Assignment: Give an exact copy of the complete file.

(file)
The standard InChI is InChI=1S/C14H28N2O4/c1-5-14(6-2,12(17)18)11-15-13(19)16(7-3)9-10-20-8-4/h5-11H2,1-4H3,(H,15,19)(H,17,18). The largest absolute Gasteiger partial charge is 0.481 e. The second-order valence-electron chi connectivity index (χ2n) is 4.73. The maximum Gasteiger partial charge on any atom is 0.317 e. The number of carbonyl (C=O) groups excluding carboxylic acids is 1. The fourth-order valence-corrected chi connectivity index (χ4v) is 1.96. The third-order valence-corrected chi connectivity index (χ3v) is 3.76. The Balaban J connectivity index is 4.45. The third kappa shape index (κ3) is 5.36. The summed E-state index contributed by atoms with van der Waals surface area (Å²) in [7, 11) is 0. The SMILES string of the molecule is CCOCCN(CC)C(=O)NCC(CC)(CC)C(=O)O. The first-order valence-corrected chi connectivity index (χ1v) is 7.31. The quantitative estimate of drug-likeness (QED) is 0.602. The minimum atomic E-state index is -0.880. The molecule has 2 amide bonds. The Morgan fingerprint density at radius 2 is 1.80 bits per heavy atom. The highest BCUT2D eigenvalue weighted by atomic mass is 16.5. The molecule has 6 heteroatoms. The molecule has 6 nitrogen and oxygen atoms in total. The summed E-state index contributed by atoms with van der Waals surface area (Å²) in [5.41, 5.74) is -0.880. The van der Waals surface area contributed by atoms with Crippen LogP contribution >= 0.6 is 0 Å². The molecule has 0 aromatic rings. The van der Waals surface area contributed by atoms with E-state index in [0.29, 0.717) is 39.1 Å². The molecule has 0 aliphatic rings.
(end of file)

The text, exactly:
The standard InChI is InChI=1S/C14H28N2O4/c1-5-14(6-2,12(17)18)11-15-13(19)16(7-3)9-10-20-8-4/h5-11H2,1-4H3,(H,15,19)(H,17,18). The largest absolute Gasteiger partial charge is 0.481 e. The second-order valence-electron chi connectivity index (χ2n) is 4.73. The maximum Gasteiger partial charge on any atom is 0.317 e. The number of carbonyl (C=O) groups excluding carboxylic acids is 1. The fourth-order valence-corrected chi connectivity index (χ4v) is 1.96. The third-order valence-corrected chi connectivity index (χ3v) is 3.76. The Balaban J connectivity index is 4.45. The third kappa shape index (κ3) is 5.36. The summed E-state index contributed by atoms with van der Waals surface area (Å²) in [7, 11) is 0. The SMILES string of the molecule is CCOCCN(CC)C(=O)NCC(CC)(CC)C(=O)O. The first-order valence-corrected chi connectivity index (χ1v) is 7.31. The quantitative estimate of drug-likeness (QED) is 0.602. The minimum atomic E-state index is -0.880. The molecule has 2 amide bonds. The Morgan fingerprint density at radius 2 is 1.80 bits per heavy atom. The highest BCUT2D eigenvalue weighted by atomic mass is 16.5. The molecule has 6 heteroatoms. The molecule has 6 nitrogen and oxygen atoms in total. The summed E-state index contributed by atoms with van der Waals surface area (Å²) in [5.41, 5.74) is -0.880. The van der Waals surface area contributed by atoms with Crippen LogP contribution >= 0.6 is 0 Å². The molecule has 0 aromatic rings. The van der Waals surface area contributed by atoms with E-state index in [0.29, 0.717) is 39.1 Å². The molecule has 0 aliphatic rings.